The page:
This is how I roll, you might choose a different path.
I’m sure you’ve been there.
You’re working in Xcode, and you have a file opened on another monitor in another window. Unfortunately, you forget about it, and when you close your project and reopen it again, the toolbar is missing.
I wrote a small rubygem called fixbraces to move the opening brace of a conditional to the same line as the opening statement.
So now I can correct all the Xcode generated stubs that look like:
1 2 3 4
Into my preferred format:
1 2 3
Which fits with my personal coding standards.
There’s a recent post up on the PeepCode Blog about Commanding Your Text Editor which has some handy tips for Emacs, Vim, Textmate, Sublime Text and the OS X. It’s a short read, and worth the time.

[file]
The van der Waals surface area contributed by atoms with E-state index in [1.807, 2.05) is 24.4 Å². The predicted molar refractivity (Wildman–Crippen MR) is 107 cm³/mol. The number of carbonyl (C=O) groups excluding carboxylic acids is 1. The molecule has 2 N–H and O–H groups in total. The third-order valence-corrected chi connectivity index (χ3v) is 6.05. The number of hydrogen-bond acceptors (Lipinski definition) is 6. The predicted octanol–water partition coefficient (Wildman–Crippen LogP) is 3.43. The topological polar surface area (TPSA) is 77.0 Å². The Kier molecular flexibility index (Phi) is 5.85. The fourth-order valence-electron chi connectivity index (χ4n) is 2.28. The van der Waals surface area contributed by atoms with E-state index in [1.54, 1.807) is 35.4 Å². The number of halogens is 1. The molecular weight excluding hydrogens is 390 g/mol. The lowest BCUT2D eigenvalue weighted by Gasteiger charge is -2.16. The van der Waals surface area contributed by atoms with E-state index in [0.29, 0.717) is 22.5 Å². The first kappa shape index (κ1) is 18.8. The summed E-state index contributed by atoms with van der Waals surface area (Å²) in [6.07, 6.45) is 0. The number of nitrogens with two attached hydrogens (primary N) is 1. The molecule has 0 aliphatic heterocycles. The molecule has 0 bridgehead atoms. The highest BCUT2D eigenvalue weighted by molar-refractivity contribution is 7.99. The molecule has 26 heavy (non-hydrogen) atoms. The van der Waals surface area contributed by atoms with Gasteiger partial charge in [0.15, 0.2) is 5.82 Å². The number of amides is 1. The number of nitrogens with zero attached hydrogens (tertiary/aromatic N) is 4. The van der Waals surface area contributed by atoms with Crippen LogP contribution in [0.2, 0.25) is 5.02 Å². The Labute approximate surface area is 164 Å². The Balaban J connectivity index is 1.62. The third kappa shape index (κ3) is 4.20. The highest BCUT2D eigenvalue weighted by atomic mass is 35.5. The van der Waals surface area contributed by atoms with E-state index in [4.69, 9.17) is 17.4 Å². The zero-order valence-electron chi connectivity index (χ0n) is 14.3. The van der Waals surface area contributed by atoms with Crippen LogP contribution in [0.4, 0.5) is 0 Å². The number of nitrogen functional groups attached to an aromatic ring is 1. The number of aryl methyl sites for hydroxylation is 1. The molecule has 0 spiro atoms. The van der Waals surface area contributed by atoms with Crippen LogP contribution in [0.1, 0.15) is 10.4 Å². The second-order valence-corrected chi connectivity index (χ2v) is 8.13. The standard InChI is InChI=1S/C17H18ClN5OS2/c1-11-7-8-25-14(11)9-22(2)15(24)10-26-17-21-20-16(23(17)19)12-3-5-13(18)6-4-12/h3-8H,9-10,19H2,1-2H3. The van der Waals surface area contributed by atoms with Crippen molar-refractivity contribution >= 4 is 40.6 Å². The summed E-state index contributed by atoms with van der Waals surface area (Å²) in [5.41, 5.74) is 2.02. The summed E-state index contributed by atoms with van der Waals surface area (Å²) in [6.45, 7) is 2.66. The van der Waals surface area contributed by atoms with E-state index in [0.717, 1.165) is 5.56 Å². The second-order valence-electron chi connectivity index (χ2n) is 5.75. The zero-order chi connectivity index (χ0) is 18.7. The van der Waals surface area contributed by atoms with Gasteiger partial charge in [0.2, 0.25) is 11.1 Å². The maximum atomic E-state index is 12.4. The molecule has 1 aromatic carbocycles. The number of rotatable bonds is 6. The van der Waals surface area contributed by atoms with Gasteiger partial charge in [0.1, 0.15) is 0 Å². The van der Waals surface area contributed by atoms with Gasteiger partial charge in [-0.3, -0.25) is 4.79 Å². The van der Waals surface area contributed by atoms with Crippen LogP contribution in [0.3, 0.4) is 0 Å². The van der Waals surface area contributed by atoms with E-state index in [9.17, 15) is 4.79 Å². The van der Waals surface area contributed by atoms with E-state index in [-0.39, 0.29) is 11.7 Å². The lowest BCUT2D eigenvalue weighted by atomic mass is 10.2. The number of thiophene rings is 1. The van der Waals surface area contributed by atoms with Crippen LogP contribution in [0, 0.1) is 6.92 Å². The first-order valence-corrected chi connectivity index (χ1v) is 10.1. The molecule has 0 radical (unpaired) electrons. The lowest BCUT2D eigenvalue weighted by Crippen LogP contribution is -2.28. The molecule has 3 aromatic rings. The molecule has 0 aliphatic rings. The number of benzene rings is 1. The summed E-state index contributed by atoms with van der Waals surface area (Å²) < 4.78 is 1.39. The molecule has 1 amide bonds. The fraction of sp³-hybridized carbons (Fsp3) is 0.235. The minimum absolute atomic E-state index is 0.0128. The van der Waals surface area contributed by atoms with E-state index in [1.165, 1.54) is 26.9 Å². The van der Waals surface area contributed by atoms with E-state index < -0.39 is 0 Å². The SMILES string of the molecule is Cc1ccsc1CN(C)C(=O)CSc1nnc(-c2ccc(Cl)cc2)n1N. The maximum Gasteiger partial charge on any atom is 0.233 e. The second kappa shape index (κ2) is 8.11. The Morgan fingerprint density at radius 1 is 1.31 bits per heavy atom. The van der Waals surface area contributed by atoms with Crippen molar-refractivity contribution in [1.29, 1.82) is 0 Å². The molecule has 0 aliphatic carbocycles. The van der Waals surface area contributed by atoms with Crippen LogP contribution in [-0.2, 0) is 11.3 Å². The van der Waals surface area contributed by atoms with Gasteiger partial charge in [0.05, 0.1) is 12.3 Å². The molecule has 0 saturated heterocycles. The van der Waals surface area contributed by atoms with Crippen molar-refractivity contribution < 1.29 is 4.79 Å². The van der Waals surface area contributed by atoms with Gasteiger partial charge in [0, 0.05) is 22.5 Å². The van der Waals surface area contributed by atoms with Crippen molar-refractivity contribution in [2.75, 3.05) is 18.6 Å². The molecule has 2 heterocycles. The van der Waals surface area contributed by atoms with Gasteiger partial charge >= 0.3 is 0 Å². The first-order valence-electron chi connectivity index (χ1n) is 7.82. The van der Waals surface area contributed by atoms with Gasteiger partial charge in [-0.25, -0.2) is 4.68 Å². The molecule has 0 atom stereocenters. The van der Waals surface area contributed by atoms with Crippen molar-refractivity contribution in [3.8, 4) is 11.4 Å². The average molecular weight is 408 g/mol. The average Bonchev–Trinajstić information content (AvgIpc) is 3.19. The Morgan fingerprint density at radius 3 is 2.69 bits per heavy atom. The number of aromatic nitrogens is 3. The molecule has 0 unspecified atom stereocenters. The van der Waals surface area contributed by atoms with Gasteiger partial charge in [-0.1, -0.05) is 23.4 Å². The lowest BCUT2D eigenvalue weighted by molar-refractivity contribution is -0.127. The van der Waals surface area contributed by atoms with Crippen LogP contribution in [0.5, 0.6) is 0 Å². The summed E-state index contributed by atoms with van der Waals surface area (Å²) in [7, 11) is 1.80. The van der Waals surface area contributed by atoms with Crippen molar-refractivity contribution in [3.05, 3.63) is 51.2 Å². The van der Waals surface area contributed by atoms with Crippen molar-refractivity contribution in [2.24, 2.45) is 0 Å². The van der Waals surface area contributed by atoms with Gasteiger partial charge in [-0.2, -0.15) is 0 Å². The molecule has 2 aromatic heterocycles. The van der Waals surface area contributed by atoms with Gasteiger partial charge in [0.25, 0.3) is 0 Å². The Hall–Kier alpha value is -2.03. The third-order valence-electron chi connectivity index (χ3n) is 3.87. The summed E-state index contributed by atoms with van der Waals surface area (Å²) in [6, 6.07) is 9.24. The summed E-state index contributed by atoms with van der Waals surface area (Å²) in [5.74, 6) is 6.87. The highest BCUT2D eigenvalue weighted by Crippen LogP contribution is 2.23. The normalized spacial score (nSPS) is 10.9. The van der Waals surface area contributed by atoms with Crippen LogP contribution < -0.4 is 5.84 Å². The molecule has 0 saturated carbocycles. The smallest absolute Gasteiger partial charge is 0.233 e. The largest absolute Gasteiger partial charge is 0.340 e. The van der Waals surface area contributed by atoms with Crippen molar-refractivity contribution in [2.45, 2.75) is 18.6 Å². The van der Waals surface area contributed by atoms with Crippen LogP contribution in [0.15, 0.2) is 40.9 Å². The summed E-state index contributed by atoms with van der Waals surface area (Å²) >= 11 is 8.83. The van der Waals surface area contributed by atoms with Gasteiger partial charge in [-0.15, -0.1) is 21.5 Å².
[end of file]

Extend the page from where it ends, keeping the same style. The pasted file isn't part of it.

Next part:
A short video from a live demo of Emacs from Web Rebels in Oslo 2012.
As the description says: “Crappy sound. Swearing. A noisy bar”, but an example of strong content overcoming presentation difficulties.
This used to be a thing until the iOS 6 and OS X 10.8 compatible NSUUID Class became available.
I read somewhere that part of the popularity of The West Wing was that it was entertaining to watch smart people solve difficult problems. I think that’s part of the reason why I find watching live coding videos so entertaining - It’s more fun to watch someone solve a problem than doing it yourself.